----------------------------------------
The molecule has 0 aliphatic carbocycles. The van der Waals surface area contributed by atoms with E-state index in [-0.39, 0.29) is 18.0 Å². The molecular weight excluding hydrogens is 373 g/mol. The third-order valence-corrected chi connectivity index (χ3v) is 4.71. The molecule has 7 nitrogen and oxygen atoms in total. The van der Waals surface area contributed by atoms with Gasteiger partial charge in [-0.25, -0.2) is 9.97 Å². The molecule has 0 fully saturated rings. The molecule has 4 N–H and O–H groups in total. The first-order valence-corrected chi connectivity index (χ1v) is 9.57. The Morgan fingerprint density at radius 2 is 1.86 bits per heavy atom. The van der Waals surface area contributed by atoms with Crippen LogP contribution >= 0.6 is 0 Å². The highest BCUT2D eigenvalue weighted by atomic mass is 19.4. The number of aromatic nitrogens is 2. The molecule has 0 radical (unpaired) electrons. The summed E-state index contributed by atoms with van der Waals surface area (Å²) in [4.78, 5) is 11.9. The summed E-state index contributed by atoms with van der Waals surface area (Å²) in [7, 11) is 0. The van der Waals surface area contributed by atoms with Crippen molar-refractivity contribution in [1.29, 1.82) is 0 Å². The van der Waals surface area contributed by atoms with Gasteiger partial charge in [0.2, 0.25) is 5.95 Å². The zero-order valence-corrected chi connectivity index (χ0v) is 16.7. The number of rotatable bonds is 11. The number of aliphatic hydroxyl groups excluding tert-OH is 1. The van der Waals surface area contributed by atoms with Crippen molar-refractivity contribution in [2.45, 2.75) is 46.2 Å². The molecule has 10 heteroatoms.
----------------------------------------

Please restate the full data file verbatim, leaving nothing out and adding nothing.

The molecule has 0 aliphatic carbocycles. The van der Waals surface area contributed by atoms with E-state index in [-0.39, 0.29) is 18.0 Å². The molecular weight excluding hydrogens is 373 g/mol. The third-order valence-corrected chi connectivity index (χ3v) is 4.71. The molecule has 7 nitrogen and oxygen atoms in total. The van der Waals surface area contributed by atoms with Gasteiger partial charge in [-0.25, -0.2) is 9.97 Å². The molecule has 0 fully saturated rings. The molecule has 4 N–H and O–H groups in total. The first-order valence-corrected chi connectivity index (χ1v) is 9.57. The Morgan fingerprint density at radius 2 is 1.86 bits per heavy atom. The van der Waals surface area contributed by atoms with Crippen LogP contribution >= 0.6 is 0 Å². The highest BCUT2D eigenvalue weighted by atomic mass is 19.4. The number of aromatic nitrogens is 2. The molecule has 0 radical (unpaired) electrons. The summed E-state index contributed by atoms with van der Waals surface area (Å²) in [4.78, 5) is 11.9. The summed E-state index contributed by atoms with van der Waals surface area (Å²) in [7, 11) is 0. The van der Waals surface area contributed by atoms with Crippen molar-refractivity contribution in [1.29, 1.82) is 0 Å². The van der Waals surface area contributed by atoms with Gasteiger partial charge in [0.2, 0.25) is 5.95 Å². The zero-order valence-corrected chi connectivity index (χ0v) is 16.7. The number of rotatable bonds is 11. The number of aliphatic hydroxyl groups excluding tert-OH is 1. The van der Waals surface area contributed by atoms with Crippen molar-refractivity contribution in [2.45, 2.75) is 46.2 Å². The molecule has 10 heteroatoms.